New answers tagged moisture
You definitely should install an exhaust vent in the room for humidity and buy a quiet one so you will actually use it. But if you don't it will be like every other 6'-0"x5'-6" laundry room with a vent that is not on; point is not the end of the world. As for the rest, install your required utities and fixtures for the appliances (power, water, sewer, ...
All dryers need a vent. Gas and electric dryers need a vent to the outside of the house to allow all the moisture to escape from the dryer. All-in-one washer/dryer combo units don't need an air vent, but need a water drain to remove the water from the drying stage (which you need anyways to drain the wash cycle). The walls are irrelevant. So don't worry ...
55% has been the magic number for me when the humidity is at it's heaviest (with outside temp at about 80 degrees) With my window air conditioner (8000 btu) and a couple of fans to keep the air circulating, it manages to cool my 1500 sq. ft. open living area very well in about an hour of turning everything on. It's not cold but comfortable.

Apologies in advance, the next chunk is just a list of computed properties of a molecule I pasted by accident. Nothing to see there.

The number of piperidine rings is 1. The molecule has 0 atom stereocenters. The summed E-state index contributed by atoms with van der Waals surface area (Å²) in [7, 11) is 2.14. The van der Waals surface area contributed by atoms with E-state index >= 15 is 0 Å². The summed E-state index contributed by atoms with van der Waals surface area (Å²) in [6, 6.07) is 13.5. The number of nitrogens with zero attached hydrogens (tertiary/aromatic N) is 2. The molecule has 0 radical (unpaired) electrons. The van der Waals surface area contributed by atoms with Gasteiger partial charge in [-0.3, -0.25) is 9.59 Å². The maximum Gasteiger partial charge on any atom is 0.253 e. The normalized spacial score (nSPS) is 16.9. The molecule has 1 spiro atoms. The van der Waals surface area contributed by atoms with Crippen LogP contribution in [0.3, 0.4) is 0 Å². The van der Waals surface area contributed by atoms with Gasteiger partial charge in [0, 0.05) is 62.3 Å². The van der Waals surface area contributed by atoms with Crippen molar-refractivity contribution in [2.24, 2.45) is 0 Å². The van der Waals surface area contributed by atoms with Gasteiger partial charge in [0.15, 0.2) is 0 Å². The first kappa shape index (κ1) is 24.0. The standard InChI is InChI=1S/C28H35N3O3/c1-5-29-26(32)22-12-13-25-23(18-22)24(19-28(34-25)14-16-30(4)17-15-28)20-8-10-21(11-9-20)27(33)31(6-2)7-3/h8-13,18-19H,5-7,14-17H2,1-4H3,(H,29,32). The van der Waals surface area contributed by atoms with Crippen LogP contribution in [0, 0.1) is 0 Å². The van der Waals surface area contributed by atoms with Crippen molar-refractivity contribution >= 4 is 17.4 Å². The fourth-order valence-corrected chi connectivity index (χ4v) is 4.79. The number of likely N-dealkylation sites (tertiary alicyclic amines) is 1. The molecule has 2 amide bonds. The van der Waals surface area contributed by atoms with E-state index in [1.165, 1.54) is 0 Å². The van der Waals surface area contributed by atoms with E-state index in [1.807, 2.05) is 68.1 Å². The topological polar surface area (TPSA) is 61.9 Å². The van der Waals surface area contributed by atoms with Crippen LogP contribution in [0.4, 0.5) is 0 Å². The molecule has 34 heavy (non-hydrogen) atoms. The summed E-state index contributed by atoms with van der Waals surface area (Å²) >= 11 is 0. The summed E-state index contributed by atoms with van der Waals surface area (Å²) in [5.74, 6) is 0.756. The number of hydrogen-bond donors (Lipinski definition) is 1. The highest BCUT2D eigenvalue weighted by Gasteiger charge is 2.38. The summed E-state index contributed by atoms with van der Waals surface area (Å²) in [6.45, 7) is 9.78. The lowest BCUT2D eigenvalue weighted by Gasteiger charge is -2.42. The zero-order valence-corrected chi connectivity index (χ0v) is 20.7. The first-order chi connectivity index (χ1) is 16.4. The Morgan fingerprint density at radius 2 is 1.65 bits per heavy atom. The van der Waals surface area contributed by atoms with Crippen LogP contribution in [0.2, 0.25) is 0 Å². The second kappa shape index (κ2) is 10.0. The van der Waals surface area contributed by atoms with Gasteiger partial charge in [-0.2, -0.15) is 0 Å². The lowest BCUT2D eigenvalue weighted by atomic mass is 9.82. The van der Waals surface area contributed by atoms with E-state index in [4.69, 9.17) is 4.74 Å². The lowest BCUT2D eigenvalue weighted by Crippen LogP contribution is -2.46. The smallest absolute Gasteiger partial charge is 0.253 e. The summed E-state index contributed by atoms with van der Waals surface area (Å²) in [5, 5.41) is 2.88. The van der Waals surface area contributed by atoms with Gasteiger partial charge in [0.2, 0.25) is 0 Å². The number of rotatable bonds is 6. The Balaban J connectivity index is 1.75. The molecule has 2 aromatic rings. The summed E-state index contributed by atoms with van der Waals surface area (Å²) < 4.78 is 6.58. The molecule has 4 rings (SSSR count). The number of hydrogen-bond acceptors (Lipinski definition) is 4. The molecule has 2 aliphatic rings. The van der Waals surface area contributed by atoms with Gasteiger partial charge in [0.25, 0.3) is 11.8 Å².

You have a leak - that's what causes moist drywall in virtually all cases. The rust is presumably coming from drywall nails/screws or other nails or steel/iron in the wall. Without fixing the leak first, no repair will last. Once you get the leak fixed you can coat the wall with a "stain-blocking primer" (often shellac based) to stop the rust stains from ...
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